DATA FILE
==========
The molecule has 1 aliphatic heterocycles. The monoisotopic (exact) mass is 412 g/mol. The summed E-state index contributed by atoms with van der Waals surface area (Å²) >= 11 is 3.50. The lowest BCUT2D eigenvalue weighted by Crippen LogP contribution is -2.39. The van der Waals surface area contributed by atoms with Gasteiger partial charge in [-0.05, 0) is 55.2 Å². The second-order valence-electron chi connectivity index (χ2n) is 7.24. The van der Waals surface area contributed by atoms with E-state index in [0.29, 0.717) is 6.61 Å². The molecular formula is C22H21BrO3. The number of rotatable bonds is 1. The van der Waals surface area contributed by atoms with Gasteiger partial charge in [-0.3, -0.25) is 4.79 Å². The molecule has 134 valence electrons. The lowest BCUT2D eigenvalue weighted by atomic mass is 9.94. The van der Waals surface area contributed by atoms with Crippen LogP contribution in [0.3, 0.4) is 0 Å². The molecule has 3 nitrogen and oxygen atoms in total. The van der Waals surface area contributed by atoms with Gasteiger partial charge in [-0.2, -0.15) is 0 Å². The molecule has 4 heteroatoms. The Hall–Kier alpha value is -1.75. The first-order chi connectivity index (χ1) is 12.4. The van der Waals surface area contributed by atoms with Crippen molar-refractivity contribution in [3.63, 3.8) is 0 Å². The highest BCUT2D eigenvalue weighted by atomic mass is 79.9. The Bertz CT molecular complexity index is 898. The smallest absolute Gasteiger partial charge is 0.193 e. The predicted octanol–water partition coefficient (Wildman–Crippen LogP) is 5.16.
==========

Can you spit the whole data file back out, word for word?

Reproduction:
The molecule has 1 aliphatic heterocycles. The monoisotopic (exact) mass is 412 g/mol. The summed E-state index contributed by atoms with van der Waals surface area (Å²) >= 11 is 3.50. The lowest BCUT2D eigenvalue weighted by Crippen LogP contribution is -2.39. The van der Waals surface area contributed by atoms with Gasteiger partial charge in [-0.05, 0) is 55.2 Å². The second-order valence-electron chi connectivity index (χ2n) is 7.24. The van der Waals surface area contributed by atoms with E-state index in [0.29, 0.717) is 6.61 Å². The molecular formula is C22H21BrO3. The number of rotatable bonds is 1. The van der Waals surface area contributed by atoms with Gasteiger partial charge in [-0.3, -0.25) is 4.79 Å². The molecule has 134 valence electrons. The lowest BCUT2D eigenvalue weighted by atomic mass is 9.94. The van der Waals surface area contributed by atoms with Crippen LogP contribution in [0.3, 0.4) is 0 Å². The molecule has 3 nitrogen and oxygen atoms in total. The van der Waals surface area contributed by atoms with Gasteiger partial charge in [-0.2, -0.15) is 0 Å². The molecule has 4 heteroatoms. The Hall–Kier alpha value is -1.75. The first-order chi connectivity index (χ1) is 12.4. The van der Waals surface area contributed by atoms with Crippen molar-refractivity contribution in [3.63, 3.8) is 0 Å². The highest BCUT2D eigenvalue weighted by atomic mass is 79.9. The Bertz CT molecular complexity index is 898. The smallest absolute Gasteiger partial charge is 0.193 e. The predicted octanol–water partition coefficient (Wildman–Crippen LogP) is 5.16.